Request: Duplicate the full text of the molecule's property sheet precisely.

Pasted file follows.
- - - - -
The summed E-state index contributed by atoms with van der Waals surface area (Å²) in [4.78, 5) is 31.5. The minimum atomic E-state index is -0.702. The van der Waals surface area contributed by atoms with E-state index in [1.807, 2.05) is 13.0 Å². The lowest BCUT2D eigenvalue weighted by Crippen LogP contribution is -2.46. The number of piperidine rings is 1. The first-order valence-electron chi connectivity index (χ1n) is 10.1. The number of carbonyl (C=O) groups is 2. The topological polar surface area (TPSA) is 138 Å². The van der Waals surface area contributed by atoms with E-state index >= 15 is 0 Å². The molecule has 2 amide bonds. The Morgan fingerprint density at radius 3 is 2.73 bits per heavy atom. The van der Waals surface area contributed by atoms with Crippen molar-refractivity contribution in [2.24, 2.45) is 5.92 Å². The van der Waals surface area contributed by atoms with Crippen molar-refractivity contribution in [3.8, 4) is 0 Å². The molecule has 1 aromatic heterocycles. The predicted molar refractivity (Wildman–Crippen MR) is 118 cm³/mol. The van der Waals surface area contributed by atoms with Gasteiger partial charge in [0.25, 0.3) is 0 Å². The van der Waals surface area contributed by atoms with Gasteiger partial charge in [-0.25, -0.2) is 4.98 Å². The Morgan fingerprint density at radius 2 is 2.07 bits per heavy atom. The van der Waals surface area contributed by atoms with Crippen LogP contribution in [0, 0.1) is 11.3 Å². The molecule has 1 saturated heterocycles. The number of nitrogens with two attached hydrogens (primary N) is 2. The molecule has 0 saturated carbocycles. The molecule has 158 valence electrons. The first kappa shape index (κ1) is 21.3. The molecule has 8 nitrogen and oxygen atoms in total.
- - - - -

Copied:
The summed E-state index contributed by atoms with van der Waals surface area (Å²) in [4.78, 5) is 31.5. The minimum atomic E-state index is -0.702. The van der Waals surface area contributed by atoms with E-state index in [1.807, 2.05) is 13.0 Å². The lowest BCUT2D eigenvalue weighted by Crippen LogP contribution is -2.46. The number of piperidine rings is 1. The first-order valence-electron chi connectivity index (χ1n) is 10.1. The number of carbonyl (C=O) groups is 2. The topological polar surface area (TPSA) is 138 Å². The van der Waals surface area contributed by atoms with E-state index >= 15 is 0 Å². The molecule has 2 amide bonds. The Morgan fingerprint density at radius 3 is 2.73 bits per heavy atom. The van der Waals surface area contributed by atoms with Crippen molar-refractivity contribution in [2.24, 2.45) is 5.92 Å². The van der Waals surface area contributed by atoms with Crippen molar-refractivity contribution in [3.8, 4) is 0 Å². The molecule has 1 aromatic heterocycles. The predicted molar refractivity (Wildman–Crippen MR) is 118 cm³/mol. The van der Waals surface area contributed by atoms with Gasteiger partial charge in [0.25, 0.3) is 0 Å². The van der Waals surface area contributed by atoms with Gasteiger partial charge in [-0.25, -0.2) is 4.98 Å². The Morgan fingerprint density at radius 2 is 2.07 bits per heavy atom. The van der Waals surface area contributed by atoms with Crippen LogP contribution in [0, 0.1) is 11.3 Å². The molecule has 1 saturated heterocycles. The number of nitrogens with two attached hydrogens (primary N) is 2. The molecule has 0 saturated carbocycles. The molecule has 158 valence electrons. The first kappa shape index (κ1) is 21.3. The molecule has 8 nitrogen and oxygen atoms in total.